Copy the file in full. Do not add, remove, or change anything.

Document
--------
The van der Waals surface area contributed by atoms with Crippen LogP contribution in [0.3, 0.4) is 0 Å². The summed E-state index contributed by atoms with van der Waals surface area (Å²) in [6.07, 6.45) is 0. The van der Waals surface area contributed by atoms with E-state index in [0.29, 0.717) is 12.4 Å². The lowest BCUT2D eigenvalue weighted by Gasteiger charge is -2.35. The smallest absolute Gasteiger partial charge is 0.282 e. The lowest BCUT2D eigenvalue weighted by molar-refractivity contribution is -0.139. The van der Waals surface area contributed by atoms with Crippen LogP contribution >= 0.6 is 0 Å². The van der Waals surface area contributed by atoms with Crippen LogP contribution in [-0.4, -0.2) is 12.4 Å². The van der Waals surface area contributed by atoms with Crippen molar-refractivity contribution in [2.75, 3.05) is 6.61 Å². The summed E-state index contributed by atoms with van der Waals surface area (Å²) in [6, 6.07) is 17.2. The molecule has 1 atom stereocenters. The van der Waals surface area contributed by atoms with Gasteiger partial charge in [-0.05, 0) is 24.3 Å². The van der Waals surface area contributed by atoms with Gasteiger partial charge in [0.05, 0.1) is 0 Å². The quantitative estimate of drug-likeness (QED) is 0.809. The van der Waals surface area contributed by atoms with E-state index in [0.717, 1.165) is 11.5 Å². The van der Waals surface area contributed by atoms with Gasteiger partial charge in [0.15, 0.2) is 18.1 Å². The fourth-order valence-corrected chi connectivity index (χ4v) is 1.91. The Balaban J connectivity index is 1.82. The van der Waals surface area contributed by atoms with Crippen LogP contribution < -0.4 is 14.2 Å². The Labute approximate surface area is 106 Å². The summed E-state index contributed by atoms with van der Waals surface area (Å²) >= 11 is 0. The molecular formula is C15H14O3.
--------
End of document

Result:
The van der Waals surface area contributed by atoms with Crippen LogP contribution in [0.3, 0.4) is 0 Å². The summed E-state index contributed by atoms with van der Waals surface area (Å²) in [6.07, 6.45) is 0. The van der Waals surface area contributed by atoms with E-state index in [0.29, 0.717) is 12.4 Å². The lowest BCUT2D eigenvalue weighted by Gasteiger charge is -2.35. The smallest absolute Gasteiger partial charge is 0.282 e. The lowest BCUT2D eigenvalue weighted by molar-refractivity contribution is -0.139. The van der Waals surface area contributed by atoms with Crippen LogP contribution >= 0.6 is 0 Å². The van der Waals surface area contributed by atoms with Crippen LogP contribution in [-0.4, -0.2) is 12.4 Å². The van der Waals surface area contributed by atoms with Crippen molar-refractivity contribution in [2.75, 3.05) is 6.61 Å². The summed E-state index contributed by atoms with van der Waals surface area (Å²) in [6, 6.07) is 17.2. The molecule has 1 atom stereocenters. The van der Waals surface area contributed by atoms with Gasteiger partial charge in [-0.05, 0) is 24.3 Å². The van der Waals surface area contributed by atoms with Gasteiger partial charge in [0.05, 0.1) is 0 Å². The quantitative estimate of drug-likeness (QED) is 0.809. The van der Waals surface area contributed by atoms with E-state index in [0.717, 1.165) is 11.5 Å². The van der Waals surface area contributed by atoms with Gasteiger partial charge in [0.15, 0.2) is 18.1 Å². The fourth-order valence-corrected chi connectivity index (χ4v) is 1.91. The Balaban J connectivity index is 1.82. The van der Waals surface area contributed by atoms with Crippen LogP contribution < -0.4 is 14.2 Å². The Labute approximate surface area is 106 Å². The summed E-state index contributed by atoms with van der Waals surface area (Å²) >= 11 is 0. The molecular formula is C15H14O3.